At every membership level, it means you’ll get an annual (perhaps overly) transparent update on where we’re working, what we’re learning and how our model is evolving. You’ll hear about our accountability to Black, Brown and Indigenous organizers and get to offer feedback on some of our thorniest challenges.
- Under $50 annual donation: While you won’t be a member, your help will be much appreciated.
- $50 annual donation: You’re a Barnraisers member! You’ll receive an annual update on our work and a hand-written thank you card (with a sticker in it!).
- $100 annual donation: Everything listed above plus one piece of classic public-radio-fund drive style Barnraisers merchandise (either a shirt or a tote bag). Most of all, though, you’ll be double helping our ability to speed and scale this work, which we truly need right now.
- $250 annual donation: Everything listed above (though quintuple the math as to how much you’d be helping us), plus a sweatshirt and either a shirt or a tote bag.
- $1000 annual donation: Everything listed above, plus (if you’re interested) a private personalized organizing workshop for a group or organization with which you’re affiliated.
Yes! In addition to your donation, here are ways you can help our work right now.
- Hire Barnraisers to coach/train in your organization: Are you involved with an organization or campaign whose progress is being held back in one way or another by white people’s entropy or intransigence on a racial justice issue? Let’s talk about how you can hire Barnraisers directly for organizing training/coaching (depending on your needs, either through our 501c3 or our partner LLC).
- Book Garrett to speak to your school/group/religious community/workplace: Does “The way you’re talking about anti-racism isn’t working!” sound like an interesting workshop topic? How about “Changing Hearts and Minds in the MAGA era.” If so, let’s talk about having Garrett speak to your group (either with an up-front payment or a pass-the-hat model).
- Spread the word: Please! Who do you know who might be interested in this, either personally or organizationally? One person? Ten people? Twenty people? We’d love to be introduced.
We’re sensitive to the tricky dynamics at play when white people profit from a problem we created (in particular when that might take financial opportunities from Black, Brown and Indigenous activists and thinkers). While our accountability pledge doesn’t solve for all those dilemmas, we think it’s a necessary part of being responsible, humble partners. With that said, we think it IS important that racial justice organizing infrastructure be built in white communities, not out of charity towards communities of color, but because the stain of racism and white supremacy has devastated and isolated our towns and neighborhoods as well. While white people shouldn’t get rich from this work, we also know that nothing will change if the only way for justice-oriented people to sustain themselves is either (a). work in other people’s communities or (b). engage in work that sustains and supports white supremacy.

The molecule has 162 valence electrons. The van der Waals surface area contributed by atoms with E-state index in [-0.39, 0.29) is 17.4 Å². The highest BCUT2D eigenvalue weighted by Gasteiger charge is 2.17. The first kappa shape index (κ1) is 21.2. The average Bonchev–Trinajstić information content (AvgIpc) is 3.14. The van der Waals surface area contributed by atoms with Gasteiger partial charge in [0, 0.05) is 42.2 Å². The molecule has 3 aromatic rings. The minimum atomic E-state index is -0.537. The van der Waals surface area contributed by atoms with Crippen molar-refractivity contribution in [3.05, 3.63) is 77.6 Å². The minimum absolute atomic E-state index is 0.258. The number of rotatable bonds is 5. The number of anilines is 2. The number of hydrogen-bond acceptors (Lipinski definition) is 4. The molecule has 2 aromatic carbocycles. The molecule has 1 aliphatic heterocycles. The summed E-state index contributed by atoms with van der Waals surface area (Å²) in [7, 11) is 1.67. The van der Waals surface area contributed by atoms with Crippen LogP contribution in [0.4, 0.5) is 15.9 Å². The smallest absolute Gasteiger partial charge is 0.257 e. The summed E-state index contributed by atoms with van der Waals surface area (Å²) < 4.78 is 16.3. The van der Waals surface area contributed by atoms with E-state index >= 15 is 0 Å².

- Every stage of our model has been developed in consultation with and is accountable to Black, Indigenous, Latinx and Asian American grassroots activists and thinkers.
- If we move from fiscal sponsorship to our own independent nonprofit, we commit to developing a majority-BIPOC governing board.
- We commit to ensuring that every campaign and training that we run results in tangible benefits to BIPOC-led organizing efforts (to put it differently, we won’t take on any effort that doesn’t increase the pot rather than diverting more of it towards us).
- Once Barnraisers has fundraised enough to pay both its founder and other employees (it is currently a labor of love subsidized by our founder’s full-time job), we will transparently publish salary information for all positions.
- Our founder commits to (at minimum) tithing his Barnraisers salary to grassroots, BIPOC-led organizing efforts.
We call ourselves Barnraisers as a tribute to all the ways caring neighbors have historically come together to solve their biggest pressing needs. It’s easy to say that white supremacy is a “white people problem.” It’s harder for well-meaning white people to remember that, if that is the case, than we have to confront that problem as a community.